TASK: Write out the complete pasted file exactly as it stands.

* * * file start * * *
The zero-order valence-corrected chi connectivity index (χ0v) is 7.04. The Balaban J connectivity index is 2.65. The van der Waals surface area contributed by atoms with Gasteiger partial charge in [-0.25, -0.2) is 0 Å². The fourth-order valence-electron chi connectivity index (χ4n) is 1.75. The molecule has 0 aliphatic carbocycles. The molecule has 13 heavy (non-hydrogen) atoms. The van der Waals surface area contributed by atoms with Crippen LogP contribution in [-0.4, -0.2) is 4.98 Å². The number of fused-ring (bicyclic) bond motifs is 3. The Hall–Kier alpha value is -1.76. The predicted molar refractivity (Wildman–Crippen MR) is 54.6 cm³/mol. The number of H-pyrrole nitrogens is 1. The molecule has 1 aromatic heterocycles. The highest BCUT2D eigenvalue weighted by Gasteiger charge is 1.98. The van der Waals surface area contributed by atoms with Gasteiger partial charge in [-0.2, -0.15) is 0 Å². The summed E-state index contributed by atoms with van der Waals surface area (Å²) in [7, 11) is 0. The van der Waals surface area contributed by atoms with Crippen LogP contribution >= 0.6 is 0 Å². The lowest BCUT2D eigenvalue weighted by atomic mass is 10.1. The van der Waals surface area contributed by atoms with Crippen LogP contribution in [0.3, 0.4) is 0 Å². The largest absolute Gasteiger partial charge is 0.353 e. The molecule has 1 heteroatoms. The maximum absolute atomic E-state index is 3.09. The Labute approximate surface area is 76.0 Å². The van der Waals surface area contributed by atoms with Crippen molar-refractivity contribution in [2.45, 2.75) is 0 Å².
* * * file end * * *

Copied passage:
The zero-order valence-corrected chi connectivity index (χ0v) is 7.04. The Balaban J connectivity index is 2.65. The van der Waals surface area contributed by atoms with Gasteiger partial charge in [-0.25, -0.2) is 0 Å². The fourth-order valence-electron chi connectivity index (χ4n) is 1.75. The molecule has 0 aliphatic carbocycles. The molecule has 13 heavy (non-hydrogen) atoms. The van der Waals surface area contributed by atoms with Crippen LogP contribution in [-0.4, -0.2) is 4.98 Å². The number of fused-ring (bicyclic) bond motifs is 3. The Hall–Kier alpha value is -1.76. The predicted molar refractivity (Wildman–Crippen MR) is 54.6 cm³/mol. The number of H-pyrrole nitrogens is 1. The molecule has 1 aromatic heterocycles. The highest BCUT2D eigenvalue weighted by Gasteiger charge is 1.98. The van der Waals surface area contributed by atoms with Gasteiger partial charge in [-0.2, -0.15) is 0 Å². The summed E-state index contributed by atoms with van der Waals surface area (Å²) in [7, 11) is 0. The van der Waals surface area contributed by atoms with Crippen LogP contribution >= 0.6 is 0 Å². The lowest BCUT2D eigenvalue weighted by atomic mass is 10.1. The van der Waals surface area contributed by atoms with Crippen LogP contribution in [0.3, 0.4) is 0 Å². The largest absolute Gasteiger partial charge is 0.353 e. The molecule has 1 heteroatoms. The maximum absolute atomic E-state index is 3.09. The Labute approximate surface area is 76.0 Å². The van der Waals surface area contributed by atoms with Crippen molar-refractivity contribution in [2.45, 2.75) is 0 Å².